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Hip Surgery

Healing Through Hip Surgery

Although total hip replacement may be one of the most talked about orthopedic surgeries today, there are many other solutions available to treat hip pain. Orthopedic hip specialists at Baylor Orthopedic and Spine Hospital at Arlington use the latest in surgical facilities, diagnostic imaging equipment, and hip surgery techniques to provide the best in patient-centered care.

Hip Surgery Removes Cartilage and Bone

To combat the chronic hip pain caused by osteoarthritis, orthopedic hip specialists may perform arthroscopic surgery to fix tears in soft tissue or clear out pieces of loose cartilage inside the hip joint. This procedure also works to treat torn tissue or bone fragments inside a dislocated hip.

In cases of developmental dislocation hip dysplasia, a hip surgeon may recommend an osteotomy to remove or add bone around the damaged joint. This proven surgical hip procedure improves stability and corrects the alignment of the hip joint for better mobility. Osteotomy may be a good fit for younger patients who are not ready for total hip replacement.

External or internal rods, plates, and screws can be installed to stabilize broken bones. The location of fractures affect how the injury is treated. For example, most acetabular hip fractures require an orthopedic surgeon to remove cartilage, reconstruct the hip joint, realign the bones, and attach metal plates with screws.

Broken femurs sometimes require temporary external fixation, followed by a procedure called intramedullary nailing. This hip surgery installs a metal rod into the femur across the fracture. The titanium rod is secured at each end with a bone screw. If intramedullary nailing seems inappropriate in some cases, the hip surgeon holds the broken bones together with plates and screws.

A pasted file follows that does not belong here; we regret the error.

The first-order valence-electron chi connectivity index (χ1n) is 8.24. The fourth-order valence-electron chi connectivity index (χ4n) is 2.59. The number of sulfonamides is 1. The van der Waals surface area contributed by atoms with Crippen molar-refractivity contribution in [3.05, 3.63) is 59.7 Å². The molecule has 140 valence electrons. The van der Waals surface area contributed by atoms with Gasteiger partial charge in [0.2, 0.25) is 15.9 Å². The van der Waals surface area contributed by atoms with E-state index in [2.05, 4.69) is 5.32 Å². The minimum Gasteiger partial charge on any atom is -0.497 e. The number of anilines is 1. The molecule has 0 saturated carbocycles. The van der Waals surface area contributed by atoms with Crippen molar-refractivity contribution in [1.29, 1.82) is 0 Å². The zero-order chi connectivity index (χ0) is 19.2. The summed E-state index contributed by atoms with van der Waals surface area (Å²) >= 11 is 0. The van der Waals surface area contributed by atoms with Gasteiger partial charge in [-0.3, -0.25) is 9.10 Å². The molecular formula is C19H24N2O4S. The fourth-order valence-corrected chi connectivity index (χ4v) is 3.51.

Abnormal growth patterns in children and adolescents can lead to abnormal hip joint development, also known as femoroacetabular impingement. The hip bones become misshapen, causing friction and joint damage. If anti- inflammatories and physical therapy do not relieve hip pain, arthroscopic surgery may be recommended. This minimally invasive orthopedic surgery repairs the labrum and articular cartilage, in addition to reshaping the acetabulum and femoral head. Some cases may require an open hip operation with a larger incision.

Repair Muscles and Soft Tissue

A well-known sports injury involves the hamstring, which can refer to three thick muscles at the back of the thigh. These hamstring muscles connect the knee joint, hamstring tendons, and the pelvic bone. A complete hamstring tear can do serious damage to soft tissue and bone. If nonsurgical treatments such as immobilization and physical therapy prove ineffective, orthopedic surgery may be necessary to stretch the hamstring back into place and remove scar tissue. The tendon may be repaired with stitches or staples.

To relieve the hip pain of bursitis, hip surgeons sometimes follow nonsurgical therapies and medications with either arthroscopic or traditional hip surgery to remove the bursa. The hip can still function without the fluid-filled sacs cushioning the joint.

Hip pain linked to bursitis includes a condition caused when a muscle or tendon moves over a bony protrusion in the hip. The result is a snapping sensation. Often painless, snapping hip can develop into bursitis. An orthopedic surgeon can do traditional or minimally invasive arthroscopic hip surgery to determine a cause and a solution to this problem.

Finally, disorders affecting blood flow within the hip joint and soft tissues can also be treated with orthopedic surgery. Deep vein thrombosis (DVT) forms blood clots in the veins, putting patients at danger for pulmonary embolism, valve damage, and long-term leg pain. If anticoagulant medications fail, physicians may conduct observational ultrasound to remove a DVT. In certain cases, doctors may do surgery to insert a vena cava filter into the main vein to the heart. Any patient undergoing orthopedic surgery should discuss the risks of DVT with their doctor.

Find a Hip Qualified Surgeon in Arlington

Whether you require orthopedic surgery for soft tissue injury or for hip bone or hip joint pain, orthopedic specialists offer unique expertise in every case. Specialized experience in musculoskeletal disorders gives hip care physicians at Baylor Orthopedic and Spine Hospital at Arlington the comprehensive skills needed to effectively treat hip pain. To schedule an appointment with an orthopedic hip specialist or hip surgeon, call 855-41-ORTHO.